American Travel Statistics for Business

American companies understand the importance of investing in business travel. Whether for meetings, educational events, or conferences, Americans spend a lot of time and money on both personal and group business trips.

This spending is particularly heavy on the west coast. Indeed, the annual number of inbound business trips to the west is 7.5 million higher than those heading from the west to other parts of the country.

According to the Global Business Travel Association, 1.3 million business trips are taken in the US every day.

(Global Business Travel Association)

By 2022, there will be nearly 500 million business trips per year within the US.

(Statista)

In the US, nearly $328 billion was spent on international and domestic business trips in 2018.

(US Travel Association)

Predictions suggest that North America will lose 1% of global business travel market share by 2022.

(Global Business Travel Association)

There are about 64 million inter-regional trips in the US every year, statistics about traveling show.

(US Department of Transportation)

(US Department of Transportation)

26% of all business trips are one day long, according to international travel statistics.

(Associations Now)

Business Traveler Demographics

If you’re wondering who makes these trips, the answer is not as straightforward as you might think. Men aged between 30 and 49 form the majority of the business travel population, but the number of women who travel for business is growing rapidly.

Travelers are growing up quickly too; 40% of millennials now travel for work, and many choose jobs specifically because of the opportunity to travel. Most millennials who travel extend their business trips to visit other cities.

According to Bureau of Transportation statistics, 77% of people traveling for work are men.

(US Department of Transportation)

Although some sites claim that 47% of business travelers are women, according to the American Travel Bureau, the actual proportion of women travelers is just 23%.

(US Department of Transportation)

More than half of all business trips are taken by people aged 30 to 49.

(US Department of Transportation)

Millennial Business Travelers - Stats and Facts

Millennials have now reached the age when they’re starting to rise to important positions in the workplace. They’re also known for valuing work-life balance perhaps more than any previous generation. That’s why it’s no surprise that millennials are strongly represented in business travel statistics.

Nearly 40% of millennials travel for business.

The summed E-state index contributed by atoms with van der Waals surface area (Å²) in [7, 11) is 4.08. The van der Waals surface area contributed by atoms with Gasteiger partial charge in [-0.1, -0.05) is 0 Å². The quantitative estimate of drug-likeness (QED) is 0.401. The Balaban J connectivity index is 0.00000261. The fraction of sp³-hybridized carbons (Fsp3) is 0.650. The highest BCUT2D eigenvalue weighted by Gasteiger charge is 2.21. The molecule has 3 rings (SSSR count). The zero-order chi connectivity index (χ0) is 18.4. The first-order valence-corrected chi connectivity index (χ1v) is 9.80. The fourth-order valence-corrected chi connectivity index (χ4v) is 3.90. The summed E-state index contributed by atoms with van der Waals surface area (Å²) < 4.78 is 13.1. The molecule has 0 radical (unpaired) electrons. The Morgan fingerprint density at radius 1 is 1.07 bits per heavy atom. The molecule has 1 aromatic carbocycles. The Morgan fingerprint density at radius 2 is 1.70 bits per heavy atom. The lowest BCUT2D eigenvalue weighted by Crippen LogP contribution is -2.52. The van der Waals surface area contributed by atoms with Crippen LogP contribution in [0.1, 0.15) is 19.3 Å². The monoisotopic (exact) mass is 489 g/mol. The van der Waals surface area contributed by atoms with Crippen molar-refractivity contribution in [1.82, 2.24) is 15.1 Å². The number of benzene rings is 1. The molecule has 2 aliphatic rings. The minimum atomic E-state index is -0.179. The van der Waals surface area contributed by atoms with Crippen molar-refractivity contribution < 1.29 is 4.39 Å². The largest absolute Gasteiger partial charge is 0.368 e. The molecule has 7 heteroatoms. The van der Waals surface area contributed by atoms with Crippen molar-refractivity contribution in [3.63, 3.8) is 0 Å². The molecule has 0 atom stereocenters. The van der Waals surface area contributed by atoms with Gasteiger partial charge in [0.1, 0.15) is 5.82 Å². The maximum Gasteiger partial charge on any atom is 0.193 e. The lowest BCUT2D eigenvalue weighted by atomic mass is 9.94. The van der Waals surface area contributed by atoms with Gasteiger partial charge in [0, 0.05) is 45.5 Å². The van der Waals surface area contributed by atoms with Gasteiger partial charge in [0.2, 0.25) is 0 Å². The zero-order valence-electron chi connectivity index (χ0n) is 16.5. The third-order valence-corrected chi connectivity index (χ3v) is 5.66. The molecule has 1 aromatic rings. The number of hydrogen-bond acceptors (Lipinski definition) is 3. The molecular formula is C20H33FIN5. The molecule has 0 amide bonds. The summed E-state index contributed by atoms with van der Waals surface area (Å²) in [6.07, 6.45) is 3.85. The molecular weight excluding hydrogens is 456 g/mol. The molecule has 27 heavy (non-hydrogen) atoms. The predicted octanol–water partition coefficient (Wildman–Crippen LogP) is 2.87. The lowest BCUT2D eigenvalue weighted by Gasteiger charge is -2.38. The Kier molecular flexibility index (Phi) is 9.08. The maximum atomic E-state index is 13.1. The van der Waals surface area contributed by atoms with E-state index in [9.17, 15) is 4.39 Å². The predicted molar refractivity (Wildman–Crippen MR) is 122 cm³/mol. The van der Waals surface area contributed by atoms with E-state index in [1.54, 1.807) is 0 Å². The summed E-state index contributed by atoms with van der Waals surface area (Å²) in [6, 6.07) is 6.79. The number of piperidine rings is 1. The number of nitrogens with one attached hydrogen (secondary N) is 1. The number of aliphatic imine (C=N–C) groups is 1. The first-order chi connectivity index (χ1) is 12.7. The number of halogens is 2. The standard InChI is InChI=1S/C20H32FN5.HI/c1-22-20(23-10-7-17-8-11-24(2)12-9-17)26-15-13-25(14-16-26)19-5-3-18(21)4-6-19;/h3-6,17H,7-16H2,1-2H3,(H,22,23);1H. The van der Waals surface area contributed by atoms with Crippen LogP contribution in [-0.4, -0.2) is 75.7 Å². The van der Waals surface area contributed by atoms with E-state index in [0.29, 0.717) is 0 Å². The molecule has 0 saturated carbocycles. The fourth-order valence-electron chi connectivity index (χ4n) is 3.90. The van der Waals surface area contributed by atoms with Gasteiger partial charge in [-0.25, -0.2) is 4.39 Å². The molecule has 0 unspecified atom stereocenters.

(American Express)

Nearly two-thirds of young workers and millennials see business trips as a status symbol.

(Hilton Hotels & Resorts)

Travelers aged 18 to 29 take 16% of all business trips.

(US Department of Transportation)

55% of millennials prefer to prolong their business trips in order to have more time to experience new places and learn new things.

(American Express)

Business Travel Costs

Business travel isn’t cheap. Indeed, when you take into account transportation, accommodations, food, and attendance at seminars, the costs add up. And most companies don’t choose cheap travel options. Companies spend a lot of money on business trips in order to provide the best experience to their employees.

The average cost of business travel per day in the US is $325.

(Business Travel News)

On the average business trip, companies spend $1,217 for international round-trip tickets and $470 on domestic business tickets.

(JTB Business Travel)

For every trip, US businesses spend nearly $950 per traveler who travels inside the US, while the average cost for an international business trip is $2,600 per person.

(Certify)

US businesses spend $31.6 billion on international travel every year.

(Certify)

Typically, companies’ business traveling budgets are distributed like this: meals (21%), flights (17%), miscellaneous expenses (17%), and accommodation (13%).

(Certify)

5% of total business travel costs go toward cell phones, while only 3% are spent on taxi services.

(Certify)

If you’re organizing a business trip to New York, you should budget $145 for three meals a day. However, in Nashville, you’ll need to budget only $76.50.

(Business Travel News)

Business Travel Transportation Facts